By Mannix Porterfield
Growing concerns over America’s anemic economy and an upsurge in membership could translate into a record turnout this month at the annual business summit of the West Virginia Chamber of Commerce.
Just weeks before the Aug. 28-30 event at The Greenbrier, more than 600 people have registered, suggesting an attendance record is in the offing.
“Could be,” says Chamber President Steve Roberts. “It’s sort of on track to be.”
Roberts has lined up a wide spectrum of speakers from the business and political world to discuss a number of topics, from jobs creation to government regulations to education needs.
“Our organization keeps getting bigger,” Roberts said. “There continues to be a lot of interest and support for our message, which I think is a well-thought-through message. People can have differing opinions about a lot of things, but at the end of the day, we’ve got to figure out a way to make jobs for working families in West Virginia.”
Put simply, he says, without a job, “you’ve got a bigger problem than anything else.”
“We’ve not been too hesitant to point out where we think some of our public officials have gone wrong and led us into a ditch,” the Chamber president said.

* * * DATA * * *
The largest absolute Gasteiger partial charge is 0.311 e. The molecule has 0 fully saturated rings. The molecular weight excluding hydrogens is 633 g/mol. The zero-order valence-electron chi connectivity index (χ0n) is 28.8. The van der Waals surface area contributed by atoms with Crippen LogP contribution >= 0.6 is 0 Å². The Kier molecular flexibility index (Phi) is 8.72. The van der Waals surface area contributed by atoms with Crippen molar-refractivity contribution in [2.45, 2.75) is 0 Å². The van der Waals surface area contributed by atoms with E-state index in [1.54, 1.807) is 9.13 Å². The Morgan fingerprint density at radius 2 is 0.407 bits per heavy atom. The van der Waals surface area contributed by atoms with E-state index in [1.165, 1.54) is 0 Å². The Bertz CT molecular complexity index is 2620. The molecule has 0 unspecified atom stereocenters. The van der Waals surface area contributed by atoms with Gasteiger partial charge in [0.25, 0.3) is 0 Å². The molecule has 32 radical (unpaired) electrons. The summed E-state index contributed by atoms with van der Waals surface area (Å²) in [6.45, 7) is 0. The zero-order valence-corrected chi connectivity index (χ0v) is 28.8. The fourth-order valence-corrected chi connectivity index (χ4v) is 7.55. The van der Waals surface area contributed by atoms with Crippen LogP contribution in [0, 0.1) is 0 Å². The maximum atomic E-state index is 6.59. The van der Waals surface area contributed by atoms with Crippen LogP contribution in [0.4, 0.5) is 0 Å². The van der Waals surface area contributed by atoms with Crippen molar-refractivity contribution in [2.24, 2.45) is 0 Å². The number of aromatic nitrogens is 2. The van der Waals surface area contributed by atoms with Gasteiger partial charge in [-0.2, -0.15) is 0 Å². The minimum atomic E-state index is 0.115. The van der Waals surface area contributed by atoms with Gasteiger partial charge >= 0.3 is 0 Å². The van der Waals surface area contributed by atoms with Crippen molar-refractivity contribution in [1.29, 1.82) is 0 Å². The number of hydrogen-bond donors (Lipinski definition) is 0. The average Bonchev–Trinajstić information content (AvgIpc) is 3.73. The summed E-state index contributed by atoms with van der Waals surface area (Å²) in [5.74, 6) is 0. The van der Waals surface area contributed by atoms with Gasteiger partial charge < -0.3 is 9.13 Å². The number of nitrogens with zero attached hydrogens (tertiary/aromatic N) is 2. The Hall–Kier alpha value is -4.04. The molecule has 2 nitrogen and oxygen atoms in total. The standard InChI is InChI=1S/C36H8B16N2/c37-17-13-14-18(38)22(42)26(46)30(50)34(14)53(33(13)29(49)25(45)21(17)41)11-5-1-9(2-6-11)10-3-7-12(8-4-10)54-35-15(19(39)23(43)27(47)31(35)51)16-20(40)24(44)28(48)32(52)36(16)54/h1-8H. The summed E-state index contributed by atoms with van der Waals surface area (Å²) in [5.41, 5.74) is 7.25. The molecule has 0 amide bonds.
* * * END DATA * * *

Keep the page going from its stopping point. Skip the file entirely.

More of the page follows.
“On the other hand, to maybe demonstrate balance here, we also get accused of being too positive about West Virginia sometimes. What we try to do is be realistic. When we do something good or find out something is working, we try to point to that and say, ‘Here’s something good about West Virginia and here’s something that works.’ When we identify a flat tire, we say, ‘Let’s stop and fix it.’”
Roberts said a key topic will be environmental issues and the regulations the Chamber feels impede business growth, along with education and the need to improve how children learn.
“We’re last in the nation in workforce participation,” he said. “And we’re last in the nation in the percentage of our population that actually goes to work every day.”
Nationally, the jobless rate has been pegged at 7.6 percent, but if you count the people working when President Obama came to power, the rate actually is 8.6 percent, Roberts said.
Nor does the official figure distinguish between full- and part-time jobs, he pointed out.
“Almost all of the jobs we’ve been creating are part-time,” Roberts said. “We attribute that to the fear that businesses have about trying to comply with Obamacare, and because there’s a penalty for getting your business over 50 employees, and a penalty for having your employees work more than 30 hours a week. We’ve said all along we’re not opposed to finding better solutions for how we handle health care. But we don’t think this bill is the right way to go.”
Roberts says some parts of the controversial legislation are workable, “but there is a lot that is wrong with it.”
During the three-day summit, Chamber members will hear presentations by a number of luminaries, among them Jon Huntsman, former Utah governor and one-time ambassador to China, and West Virginia Gov. Earl Ray Tomblin.
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